Marcy: Well, our oldest son was about five years old at the time. And while you slept after your shift, he noticed that something had happened to your car. So he went out and put bandaids on each of the bullet holes in the car, and then he gave tours to all the kids on the cul-de-sac.

Mark: And we didn't have big psychiatrist bills. So.

Anyway, I'll end with a positive story. Marcy makes cookies at Christmas. One particular cookie. Well, they're delicious. We call them homeless cookies. Marcy, can you give just a basic description?

Marcy: They're essentially a flowerless peanut butter oatmeal cookie with chocolate and toffee.

Mark: Yeah, it doesn't quite cover how good they are.

but, so these cookies are great. And the, something about the toffee bits in them and they're excellent. So I take a gallon bag of these cookies to work and share them with my friends. around Christmas time. When I became a street Sergeant, if I went to a call with an officer, I'd give them a cookie. Cookies are very popular, but they didn't have a family name yet. One night, close to Christmas, I heard two officers were confirming a death at a residence. They were saying it wasn't suspicious, but I went over to take a look. The two officers, great guys, very competent, but a dead body with a family present is always a bummer. And particularly at Christmas time. So when I dropped by, it was to verify their call that the death wasn't suspicious, but mainly it was to load them up on cookies. As we huddled behind one of the cars discussing the facts of the death, they each ate a cookie. One of the officers said I was fortunate to be married to a woman who could make cookies like that.

Marcy: Nice. I'm gonna make sure I don't edit that out.

Mark: I left that call quickly because the paramedics nearby were calling for assistance with a combative man who broke into their ambulance. It turned out I was only a couple blocks, like 30 seconds away from them. So I arrived at the rear of the ambulance to see a man through the little windows. I could see a man fighting with the paramedics inside the back of the rig. It was unusual.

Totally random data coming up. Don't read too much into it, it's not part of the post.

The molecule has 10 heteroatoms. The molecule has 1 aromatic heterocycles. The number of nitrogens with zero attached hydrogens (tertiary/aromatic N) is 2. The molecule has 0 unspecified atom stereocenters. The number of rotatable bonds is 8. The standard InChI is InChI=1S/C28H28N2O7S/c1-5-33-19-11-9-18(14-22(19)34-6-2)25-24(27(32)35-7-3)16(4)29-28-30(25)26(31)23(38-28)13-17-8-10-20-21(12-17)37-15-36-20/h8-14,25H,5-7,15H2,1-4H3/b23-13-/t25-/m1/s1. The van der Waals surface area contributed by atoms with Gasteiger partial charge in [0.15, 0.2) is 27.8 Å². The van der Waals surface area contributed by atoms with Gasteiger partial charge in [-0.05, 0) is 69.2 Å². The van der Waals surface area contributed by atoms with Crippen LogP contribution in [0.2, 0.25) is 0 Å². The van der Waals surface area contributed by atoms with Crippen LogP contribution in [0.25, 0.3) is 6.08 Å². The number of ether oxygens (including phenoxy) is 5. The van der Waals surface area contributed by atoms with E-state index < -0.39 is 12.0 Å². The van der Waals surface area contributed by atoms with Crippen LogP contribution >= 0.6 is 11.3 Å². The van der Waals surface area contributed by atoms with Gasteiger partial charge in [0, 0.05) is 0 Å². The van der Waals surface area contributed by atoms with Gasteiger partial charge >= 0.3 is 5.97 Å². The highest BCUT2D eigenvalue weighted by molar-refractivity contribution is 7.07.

If you don't know paramedics and firefighters or the darlings of the first responders set. They can do no wrong, and usually, no one wants to fight with these, our most upstanding citizens. I have a soft spot for them because my sister is a paramedic and now a trainer and administrator with a fire department. I imagine she trains proper bandaid application and techniques on how to get cats outta trees.

Back to the person who broke into the back of the ambulance. As I'm getting outta my police car, the medics are able to eject the guy out the side door and he falls onto his back atop the roadside snow berm. Three things are immediately apparent to me. The guy's drunk, he's probably a member of our homeless population and the guy's really angry. So he is on his back bellowing. I rush up and tell him just to sit there. He gets up, tries to make it back in the ambulance. He's a big guy, but I'm able to drag him away and plant his butt on the snow.

He's yelling at me. I'm yelling at him. I give him the option to just sit there while I talk to the medics or he can sit in handcuffs in my very cramped backseat. He's just being a pain in the butt, but I have an idea. I say, my wife makes the best cookies ever. If you sit there and shut up, well, I figure out what's going on, I'll give you a cookie. And luckily he agrees. So I go back, to my car, get him a cookie. He's quiet for the 20 seconds it takes 'em to inhale the cookie. After that, he starts cranking up the obscenities again.